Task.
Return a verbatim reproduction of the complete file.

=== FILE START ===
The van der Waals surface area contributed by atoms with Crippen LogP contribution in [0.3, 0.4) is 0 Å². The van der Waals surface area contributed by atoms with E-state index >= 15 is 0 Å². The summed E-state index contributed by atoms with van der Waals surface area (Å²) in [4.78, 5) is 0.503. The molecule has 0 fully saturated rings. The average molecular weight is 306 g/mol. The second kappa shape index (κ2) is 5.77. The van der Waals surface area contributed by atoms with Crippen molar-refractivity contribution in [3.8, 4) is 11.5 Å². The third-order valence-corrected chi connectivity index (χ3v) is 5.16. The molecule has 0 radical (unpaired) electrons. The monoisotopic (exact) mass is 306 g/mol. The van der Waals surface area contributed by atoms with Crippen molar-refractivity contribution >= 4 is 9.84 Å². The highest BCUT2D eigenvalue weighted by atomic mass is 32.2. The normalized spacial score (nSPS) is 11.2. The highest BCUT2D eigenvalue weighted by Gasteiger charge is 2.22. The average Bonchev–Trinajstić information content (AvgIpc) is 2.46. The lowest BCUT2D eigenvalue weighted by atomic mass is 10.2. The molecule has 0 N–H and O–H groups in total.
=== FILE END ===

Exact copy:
The van der Waals surface area contributed by atoms with Crippen LogP contribution in [0.3, 0.4) is 0 Å². The van der Waals surface area contributed by atoms with E-state index >= 15 is 0 Å². The summed E-state index contributed by atoms with van der Waals surface area (Å²) in [4.78, 5) is 0.503. The molecule has 0 fully saturated rings. The average molecular weight is 306 g/mol. The second kappa shape index (κ2) is 5.77. The van der Waals surface area contributed by atoms with Crippen molar-refractivity contribution in [3.8, 4) is 11.5 Å². The third-order valence-corrected chi connectivity index (χ3v) is 5.16. The molecule has 0 radical (unpaired) electrons. The monoisotopic (exact) mass is 306 g/mol. The van der Waals surface area contributed by atoms with Crippen molar-refractivity contribution >= 4 is 9.84 Å². The highest BCUT2D eigenvalue weighted by atomic mass is 32.2. The normalized spacial score (nSPS) is 11.2. The highest BCUT2D eigenvalue weighted by Gasteiger charge is 2.22. The average Bonchev–Trinajstić information content (AvgIpc) is 2.46. The lowest BCUT2D eigenvalue weighted by atomic mass is 10.2. The molecule has 0 N–H and O–H groups in total.